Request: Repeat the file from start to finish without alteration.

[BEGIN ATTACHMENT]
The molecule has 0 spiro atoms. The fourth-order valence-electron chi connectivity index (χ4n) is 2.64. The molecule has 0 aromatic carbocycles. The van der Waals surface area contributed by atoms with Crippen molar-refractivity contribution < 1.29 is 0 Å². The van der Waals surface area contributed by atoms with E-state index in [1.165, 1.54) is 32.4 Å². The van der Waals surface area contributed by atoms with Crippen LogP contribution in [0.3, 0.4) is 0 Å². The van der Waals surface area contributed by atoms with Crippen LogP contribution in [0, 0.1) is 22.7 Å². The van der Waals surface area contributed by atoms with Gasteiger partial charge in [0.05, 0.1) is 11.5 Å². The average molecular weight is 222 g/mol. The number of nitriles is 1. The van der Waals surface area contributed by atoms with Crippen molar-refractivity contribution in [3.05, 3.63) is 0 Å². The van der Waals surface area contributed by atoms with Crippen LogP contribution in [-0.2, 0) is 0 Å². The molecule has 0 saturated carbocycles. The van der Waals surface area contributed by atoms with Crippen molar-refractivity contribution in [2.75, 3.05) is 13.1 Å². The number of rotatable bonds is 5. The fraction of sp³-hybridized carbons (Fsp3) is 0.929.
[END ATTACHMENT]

The molecule has 0 spiro atoms. The fourth-order valence-electron chi connectivity index (χ4n) is 2.64. The molecule has 0 aromatic carbocycles. The van der Waals surface area contributed by atoms with Crippen molar-refractivity contribution < 1.29 is 0 Å². The van der Waals surface area contributed by atoms with E-state index in [1.165, 1.54) is 32.4 Å². The van der Waals surface area contributed by atoms with Crippen LogP contribution in [0.3, 0.4) is 0 Å². The van der Waals surface area contributed by atoms with Crippen LogP contribution in [0, 0.1) is 22.7 Å². The van der Waals surface area contributed by atoms with Gasteiger partial charge in [0.05, 0.1) is 11.5 Å². The average molecular weight is 222 g/mol. The number of nitriles is 1. The van der Waals surface area contributed by atoms with Crippen molar-refractivity contribution in [3.05, 3.63) is 0 Å². The van der Waals surface area contributed by atoms with Crippen LogP contribution in [-0.2, 0) is 0 Å². The molecule has 0 saturated carbocycles. The van der Waals surface area contributed by atoms with Crippen molar-refractivity contribution in [2.75, 3.05) is 13.1 Å². The number of rotatable bonds is 5. The fraction of sp³-hybridized carbons (Fsp3) is 0.929.